3rdcoast 3Posted :Tuesday, February 26, 2013 4:05:13 PM(UTC)
Rank: Junior MemberReputation:Groups: RegisteredJoined: 2/12/2013(UTC) Posts: 11 Rack your ferment until its clear
heeler 4Posted :Wednesday, February 27, 2013 2:09:08 AM(UTC)
Rank: Senior MemberReputation:Groups: Registered, Moderator Joined: 4/14/2010(UTC) Posts: 1,666Was thanked: 13 time(s) in 13 post(s) “Leave it alone until it settles, your in tooooo big of a hurry. Most of us are of course, I think you said -in the finished product, well that tells me that you are pushing your heat WAY too much. If you are getting corn meal in the distillate then rethink your still and stillin methods, slow down and do it RIGHT. I dont know what kind of unit you useing so its difficult so advise but the problem can only be a few things. The still or cooking methodLet your wash settle and compact then use a gentler transfer method and leave all the meal behind.its really that simple. But that wont solve issues with useing your still in the worng fashion.”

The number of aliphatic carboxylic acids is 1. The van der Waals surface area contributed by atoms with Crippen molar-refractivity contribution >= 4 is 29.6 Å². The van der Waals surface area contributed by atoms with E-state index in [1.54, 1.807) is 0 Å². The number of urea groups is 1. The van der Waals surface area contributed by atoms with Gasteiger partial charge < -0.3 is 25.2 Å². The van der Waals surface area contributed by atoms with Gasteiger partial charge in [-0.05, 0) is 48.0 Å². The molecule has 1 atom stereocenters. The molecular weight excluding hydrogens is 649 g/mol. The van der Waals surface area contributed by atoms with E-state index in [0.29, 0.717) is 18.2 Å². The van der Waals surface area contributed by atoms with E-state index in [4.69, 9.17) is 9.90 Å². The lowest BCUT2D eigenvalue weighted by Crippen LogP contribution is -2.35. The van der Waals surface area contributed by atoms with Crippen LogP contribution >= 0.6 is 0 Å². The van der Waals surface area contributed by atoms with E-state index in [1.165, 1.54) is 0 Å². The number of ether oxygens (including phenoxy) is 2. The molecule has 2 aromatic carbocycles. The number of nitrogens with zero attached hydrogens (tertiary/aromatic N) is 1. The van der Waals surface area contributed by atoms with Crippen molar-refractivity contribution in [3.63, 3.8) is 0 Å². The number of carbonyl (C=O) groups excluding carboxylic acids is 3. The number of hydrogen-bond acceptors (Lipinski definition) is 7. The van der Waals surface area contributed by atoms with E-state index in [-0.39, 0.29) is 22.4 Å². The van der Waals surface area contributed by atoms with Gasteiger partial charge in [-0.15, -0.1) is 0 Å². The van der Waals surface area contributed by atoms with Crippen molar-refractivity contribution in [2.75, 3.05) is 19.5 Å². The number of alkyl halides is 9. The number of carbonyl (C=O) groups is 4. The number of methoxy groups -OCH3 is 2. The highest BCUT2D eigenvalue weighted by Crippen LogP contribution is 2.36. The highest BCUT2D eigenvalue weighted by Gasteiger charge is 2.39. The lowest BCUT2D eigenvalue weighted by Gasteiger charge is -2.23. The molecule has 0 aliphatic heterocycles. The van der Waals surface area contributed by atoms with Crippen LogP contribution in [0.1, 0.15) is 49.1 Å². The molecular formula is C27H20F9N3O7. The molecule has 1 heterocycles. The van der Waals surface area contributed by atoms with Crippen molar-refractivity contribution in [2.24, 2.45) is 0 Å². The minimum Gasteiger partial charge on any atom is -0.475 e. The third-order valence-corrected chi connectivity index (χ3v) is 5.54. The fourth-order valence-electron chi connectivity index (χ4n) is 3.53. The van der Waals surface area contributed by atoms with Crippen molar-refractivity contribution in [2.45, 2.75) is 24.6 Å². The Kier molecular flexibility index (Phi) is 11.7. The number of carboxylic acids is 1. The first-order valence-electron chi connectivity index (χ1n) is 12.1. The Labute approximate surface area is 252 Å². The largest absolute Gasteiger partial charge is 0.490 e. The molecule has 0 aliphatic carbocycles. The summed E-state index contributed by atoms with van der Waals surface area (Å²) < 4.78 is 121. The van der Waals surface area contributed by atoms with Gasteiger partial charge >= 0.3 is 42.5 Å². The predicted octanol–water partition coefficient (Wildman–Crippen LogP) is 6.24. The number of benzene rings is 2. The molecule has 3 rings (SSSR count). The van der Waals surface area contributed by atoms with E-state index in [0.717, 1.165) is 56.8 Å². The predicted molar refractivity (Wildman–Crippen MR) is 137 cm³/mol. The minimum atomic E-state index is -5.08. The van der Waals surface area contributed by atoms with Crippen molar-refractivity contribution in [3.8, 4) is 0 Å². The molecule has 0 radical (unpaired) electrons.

Fritz The Cat 5Posted :Wednesday, February 27, 2013 8:47:23 AM(UTC)
Rank: Junior MemberReputation:Groups: RegisteredJoined: 6/4/2012(UTC) Posts: 83 I use those paint strainer bags. The wash is still yellow but there ain’t any solid chunks in it. And yea, if it’s coming out the business end of the still, you’re pushin’ it to hard.
heeler 6Posted :Wednesday, February 27, 2013 9:41:25 AM(UTC)
Rank: Senior MemberReputation:Groups: Registered, Moderator Joined: 4/14/2010(UTC) Posts: 1,666Was thanked: 13 time(s) in 13 post(s) That bag is good for seperateing the grains but it wont keep out the yeast byproducts so dont just dump all the wash into the bag.if you strain the grains before you ferment and then use a autosyphon or a racking cane to remove the liquid from the fermenter after fermentation, and then leave the goop in the bottom of the fermenter when you add the wash to your boiler, that should take care of any solids in the boiler.
Wewtster 7Posted :Wednesday, February 27, 2013 3:44:03 PM(UTC)
Rank: Junior MemberReputation:Groups: RegisteredJoined: 1/17/2013(UTC) Posts: 67 Used cracked corn Insteqd. It won’t be as messy and taste better I promise. Corn meal whiskey looks and taste like starchy crap.cracked/whole corn is the way to do it.